Yuma's 'bridge to nowhere'

By Kathy Cline / ADOT Communications

McPhaul bridge near YumaThe year was 1928. Antelope Bridge, built in 1915 over the Gila River near Yuma, was sustaining damage with nearly every flood. Repair bills were mounting. The state decided to abandon the bridge completely. 

Arizona State Engineer Lamar Cobb decided to build a long suspension bridge over a ford in the river at Dome, about 15 miles east of Yuma. It would be named McPhaul Bridge, in honor of Henry Harrison McPhaul, a Yuman who served with the Arizona Rangers. 

In January 1928, the Arizona Highway Department contracted with the Levy Construction Co. of Denver to build the structure for $152,454 (that's around $2.28 million in 2019 dollars). Although highway department engineers had outlined the bridge's location and span, Levy engineered the bridge with the assistance of nationally known consulting engineer Ralph Modjeski, a pioneer in the design of suspension bridges.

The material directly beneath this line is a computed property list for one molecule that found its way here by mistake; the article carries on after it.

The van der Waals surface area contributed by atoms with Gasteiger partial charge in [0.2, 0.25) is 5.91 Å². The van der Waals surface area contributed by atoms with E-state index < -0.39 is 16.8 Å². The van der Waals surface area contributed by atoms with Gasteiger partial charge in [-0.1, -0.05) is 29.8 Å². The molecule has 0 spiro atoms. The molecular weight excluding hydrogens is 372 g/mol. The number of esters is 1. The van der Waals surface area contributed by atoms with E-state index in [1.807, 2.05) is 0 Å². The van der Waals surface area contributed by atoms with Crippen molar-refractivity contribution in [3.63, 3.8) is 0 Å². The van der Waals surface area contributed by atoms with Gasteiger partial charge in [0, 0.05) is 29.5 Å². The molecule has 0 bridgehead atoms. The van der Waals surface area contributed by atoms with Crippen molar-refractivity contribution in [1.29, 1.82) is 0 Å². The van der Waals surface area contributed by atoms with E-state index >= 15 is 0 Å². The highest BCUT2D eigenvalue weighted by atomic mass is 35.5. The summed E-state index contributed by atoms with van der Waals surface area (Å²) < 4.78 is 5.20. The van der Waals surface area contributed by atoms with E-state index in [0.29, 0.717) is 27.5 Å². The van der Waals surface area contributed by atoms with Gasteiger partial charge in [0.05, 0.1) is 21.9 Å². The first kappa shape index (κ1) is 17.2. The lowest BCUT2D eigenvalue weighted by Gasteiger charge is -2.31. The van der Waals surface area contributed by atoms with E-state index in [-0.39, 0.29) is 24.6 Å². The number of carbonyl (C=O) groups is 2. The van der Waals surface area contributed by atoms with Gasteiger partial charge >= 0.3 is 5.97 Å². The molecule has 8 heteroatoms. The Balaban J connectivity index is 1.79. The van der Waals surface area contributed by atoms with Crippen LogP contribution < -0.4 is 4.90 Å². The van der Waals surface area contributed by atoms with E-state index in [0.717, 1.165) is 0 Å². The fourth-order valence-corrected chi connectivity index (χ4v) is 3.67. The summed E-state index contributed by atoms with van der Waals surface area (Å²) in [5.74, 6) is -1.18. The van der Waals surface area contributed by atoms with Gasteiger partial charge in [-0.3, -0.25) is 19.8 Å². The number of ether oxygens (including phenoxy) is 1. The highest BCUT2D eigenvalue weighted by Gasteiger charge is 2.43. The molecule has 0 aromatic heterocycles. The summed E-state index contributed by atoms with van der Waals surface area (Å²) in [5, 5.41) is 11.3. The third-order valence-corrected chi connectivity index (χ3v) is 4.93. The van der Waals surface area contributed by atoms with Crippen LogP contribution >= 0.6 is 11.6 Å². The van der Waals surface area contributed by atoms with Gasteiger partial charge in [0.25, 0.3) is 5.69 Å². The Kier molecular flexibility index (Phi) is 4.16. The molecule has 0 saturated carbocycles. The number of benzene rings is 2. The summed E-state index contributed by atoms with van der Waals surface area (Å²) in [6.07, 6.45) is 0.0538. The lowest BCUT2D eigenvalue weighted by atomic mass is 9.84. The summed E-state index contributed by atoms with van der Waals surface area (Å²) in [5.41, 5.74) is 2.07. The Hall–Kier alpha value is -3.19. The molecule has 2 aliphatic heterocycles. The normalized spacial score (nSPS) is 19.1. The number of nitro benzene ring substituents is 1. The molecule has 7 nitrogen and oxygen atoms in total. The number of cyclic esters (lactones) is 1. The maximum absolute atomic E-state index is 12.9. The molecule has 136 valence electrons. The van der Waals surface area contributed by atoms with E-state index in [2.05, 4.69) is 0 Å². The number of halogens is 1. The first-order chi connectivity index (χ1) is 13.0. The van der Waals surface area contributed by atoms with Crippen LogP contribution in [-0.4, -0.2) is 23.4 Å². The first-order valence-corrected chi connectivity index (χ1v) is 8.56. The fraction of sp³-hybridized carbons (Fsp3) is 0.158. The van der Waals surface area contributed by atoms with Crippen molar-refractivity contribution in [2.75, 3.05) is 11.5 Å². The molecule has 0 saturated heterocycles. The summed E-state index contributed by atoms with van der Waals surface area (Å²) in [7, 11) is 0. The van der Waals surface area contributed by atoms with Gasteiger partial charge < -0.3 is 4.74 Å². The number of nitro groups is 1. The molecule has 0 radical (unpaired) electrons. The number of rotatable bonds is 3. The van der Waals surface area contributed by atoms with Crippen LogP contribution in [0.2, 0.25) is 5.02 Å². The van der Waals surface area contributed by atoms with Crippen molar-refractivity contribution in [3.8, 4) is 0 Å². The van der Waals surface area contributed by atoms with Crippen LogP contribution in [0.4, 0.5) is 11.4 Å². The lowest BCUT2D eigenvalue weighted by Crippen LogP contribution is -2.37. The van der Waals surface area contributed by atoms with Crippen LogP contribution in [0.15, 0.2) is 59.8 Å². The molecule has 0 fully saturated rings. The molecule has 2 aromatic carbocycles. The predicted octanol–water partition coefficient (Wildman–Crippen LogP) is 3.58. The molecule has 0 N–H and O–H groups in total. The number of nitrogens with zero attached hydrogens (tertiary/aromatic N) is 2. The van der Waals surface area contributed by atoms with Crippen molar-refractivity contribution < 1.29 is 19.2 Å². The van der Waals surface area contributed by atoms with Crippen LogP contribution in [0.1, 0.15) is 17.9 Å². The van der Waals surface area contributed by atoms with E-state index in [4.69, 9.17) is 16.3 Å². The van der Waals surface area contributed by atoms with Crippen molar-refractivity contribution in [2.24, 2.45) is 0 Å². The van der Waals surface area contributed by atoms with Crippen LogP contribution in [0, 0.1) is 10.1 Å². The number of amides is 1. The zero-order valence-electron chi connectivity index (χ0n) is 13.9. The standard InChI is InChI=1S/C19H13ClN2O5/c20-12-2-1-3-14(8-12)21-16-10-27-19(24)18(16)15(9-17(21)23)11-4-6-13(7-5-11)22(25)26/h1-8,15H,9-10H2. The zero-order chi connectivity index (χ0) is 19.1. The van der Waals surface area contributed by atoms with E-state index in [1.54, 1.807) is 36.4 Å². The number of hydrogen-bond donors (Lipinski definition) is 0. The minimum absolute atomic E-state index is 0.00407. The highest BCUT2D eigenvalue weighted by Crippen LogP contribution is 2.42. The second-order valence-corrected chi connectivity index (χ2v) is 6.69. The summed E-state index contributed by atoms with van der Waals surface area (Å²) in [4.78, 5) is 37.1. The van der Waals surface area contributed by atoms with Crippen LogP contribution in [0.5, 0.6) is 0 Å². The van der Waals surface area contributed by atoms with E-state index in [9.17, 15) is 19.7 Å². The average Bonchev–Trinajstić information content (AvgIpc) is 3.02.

Construction began in mid-1928 and was completed in December 1929. McPhaul Bridge carried traffic on US 95 until 1968, when it was deemed unacceptable for modern, heavier cars. A new dam was built upstream that rerouted the river, along with a new bridge to carry the highway, leaving the old bridge metaphorically and a bit literally high and dry.

The bridge is in reasonably good condition today; one can even see the wooden spans under it. However, due to safety concerns because of its age, you can no longer walk or drive across the bridge. Because it sits in the middle of the desert (check out the map below to see its location and proximity to US 95 and Yuma), some on the internet have taken to calling it Yuma's bridge to nowhere.

McPhaul Bridge is a historic piece of Arizona. Suspension bridges are rarely found in this part of the country. And to find one from the pre-Depression era in as good of a condition as McPhaul is even more rare. The bridge was also an integral link on a regionally important north-south highway in western Arizona.

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